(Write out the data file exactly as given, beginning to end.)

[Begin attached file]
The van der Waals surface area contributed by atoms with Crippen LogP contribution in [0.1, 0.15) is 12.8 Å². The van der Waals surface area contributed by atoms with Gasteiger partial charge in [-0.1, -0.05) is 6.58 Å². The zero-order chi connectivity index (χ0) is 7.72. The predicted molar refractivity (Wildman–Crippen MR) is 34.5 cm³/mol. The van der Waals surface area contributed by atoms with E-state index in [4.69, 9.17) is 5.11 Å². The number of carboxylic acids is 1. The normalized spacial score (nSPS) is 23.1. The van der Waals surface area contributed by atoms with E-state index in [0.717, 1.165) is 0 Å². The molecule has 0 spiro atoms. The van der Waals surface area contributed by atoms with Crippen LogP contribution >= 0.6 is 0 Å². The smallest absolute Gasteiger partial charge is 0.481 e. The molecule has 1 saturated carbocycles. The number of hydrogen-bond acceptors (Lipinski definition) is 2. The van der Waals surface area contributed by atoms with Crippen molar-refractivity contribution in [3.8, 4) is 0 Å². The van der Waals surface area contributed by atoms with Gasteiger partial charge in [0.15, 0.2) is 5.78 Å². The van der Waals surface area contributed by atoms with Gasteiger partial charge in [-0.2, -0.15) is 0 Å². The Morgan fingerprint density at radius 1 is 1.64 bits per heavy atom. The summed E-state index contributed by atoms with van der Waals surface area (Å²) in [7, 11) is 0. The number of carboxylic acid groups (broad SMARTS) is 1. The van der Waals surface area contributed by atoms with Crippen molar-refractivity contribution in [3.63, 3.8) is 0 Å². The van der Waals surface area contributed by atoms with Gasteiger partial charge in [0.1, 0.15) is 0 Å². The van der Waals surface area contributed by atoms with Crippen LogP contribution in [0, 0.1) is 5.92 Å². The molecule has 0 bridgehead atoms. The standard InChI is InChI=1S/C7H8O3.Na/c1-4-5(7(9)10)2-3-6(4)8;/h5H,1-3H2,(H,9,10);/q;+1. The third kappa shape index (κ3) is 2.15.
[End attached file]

The van der Waals surface area contributed by atoms with Crippen LogP contribution in [0.1, 0.15) is 12.8 Å². The van der Waals surface area contributed by atoms with Gasteiger partial charge in [-0.1, -0.05) is 6.58 Å². The zero-order chi connectivity index (χ0) is 7.72. The predicted molar refractivity (Wildman–Crippen MR) is 34.5 cm³/mol. The van der Waals surface area contributed by atoms with E-state index in [4.69, 9.17) is 5.11 Å². The number of carboxylic acids is 1. The normalized spacial score (nSPS) is 23.1. The van der Waals surface area contributed by atoms with E-state index in [0.717, 1.165) is 0 Å². The molecule has 0 spiro atoms. The van der Waals surface area contributed by atoms with Crippen LogP contribution >= 0.6 is 0 Å². The smallest absolute Gasteiger partial charge is 0.481 e. The molecule has 1 saturated carbocycles. The number of hydrogen-bond acceptors (Lipinski definition) is 2. The van der Waals surface area contributed by atoms with Crippen molar-refractivity contribution in [3.8, 4) is 0 Å². The van der Waals surface area contributed by atoms with Gasteiger partial charge in [0.15, 0.2) is 5.78 Å². The van der Waals surface area contributed by atoms with Gasteiger partial charge in [-0.2, -0.15) is 0 Å². The Morgan fingerprint density at radius 1 is 1.64 bits per heavy atom. The summed E-state index contributed by atoms with van der Waals surface area (Å²) in [7, 11) is 0. The number of carboxylic acid groups (broad SMARTS) is 1. The van der Waals surface area contributed by atoms with Crippen molar-refractivity contribution in [3.63, 3.8) is 0 Å². The van der Waals surface area contributed by atoms with Gasteiger partial charge in [0.1, 0.15) is 0 Å². The van der Waals surface area contributed by atoms with Crippen LogP contribution in [0, 0.1) is 5.92 Å². The molecule has 0 bridgehead atoms. The standard InChI is InChI=1S/C7H8O3.Na/c1-4-5(7(9)10)2-3-6(4)8;/h5H,1-3H2,(H,9,10);/q;+1. The third kappa shape index (κ3) is 2.15.